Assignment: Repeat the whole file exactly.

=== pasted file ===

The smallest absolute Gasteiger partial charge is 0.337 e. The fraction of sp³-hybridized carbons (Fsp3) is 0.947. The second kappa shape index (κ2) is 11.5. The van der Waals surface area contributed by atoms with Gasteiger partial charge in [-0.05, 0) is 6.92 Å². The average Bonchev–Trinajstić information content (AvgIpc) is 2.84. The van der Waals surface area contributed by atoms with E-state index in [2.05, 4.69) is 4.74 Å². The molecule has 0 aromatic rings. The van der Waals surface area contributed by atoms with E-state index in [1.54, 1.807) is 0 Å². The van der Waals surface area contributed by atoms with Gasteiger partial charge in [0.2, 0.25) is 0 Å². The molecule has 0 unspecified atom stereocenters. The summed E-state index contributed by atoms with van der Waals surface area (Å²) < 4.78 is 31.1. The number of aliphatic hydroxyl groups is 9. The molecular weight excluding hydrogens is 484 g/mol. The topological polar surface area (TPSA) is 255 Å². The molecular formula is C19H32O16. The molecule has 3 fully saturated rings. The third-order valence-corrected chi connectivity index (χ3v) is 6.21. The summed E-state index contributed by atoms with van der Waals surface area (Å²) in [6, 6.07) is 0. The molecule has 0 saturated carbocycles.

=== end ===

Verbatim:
The smallest absolute Gasteiger partial charge is 0.337 e. The fraction of sp³-hybridized carbons (Fsp3) is 0.947. The second kappa shape index (κ2) is 11.5. The van der Waals surface area contributed by atoms with Gasteiger partial charge in [-0.05, 0) is 6.92 Å². The average Bonchev–Trinajstić information content (AvgIpc) is 2.84. The van der Waals surface area contributed by atoms with E-state index in [2.05, 4.69) is 4.74 Å². The molecule has 0 aromatic rings. The van der Waals surface area contributed by atoms with E-state index in [1.54, 1.807) is 0 Å². The van der Waals surface area contributed by atoms with Gasteiger partial charge in [0.2, 0.25) is 0 Å². The molecule has 0 unspecified atom stereocenters. The summed E-state index contributed by atoms with van der Waals surface area (Å²) < 4.78 is 31.1. The number of aliphatic hydroxyl groups is 9. The molecular weight excluding hydrogens is 484 g/mol. The topological polar surface area (TPSA) is 255 Å². The molecular formula is C19H32O16. The molecule has 3 fully saturated rings. The third-order valence-corrected chi connectivity index (χ3v) is 6.21. The summed E-state index contributed by atoms with van der Waals surface area (Å²) in [6, 6.07) is 0. The molecule has 0 saturated carbocycles.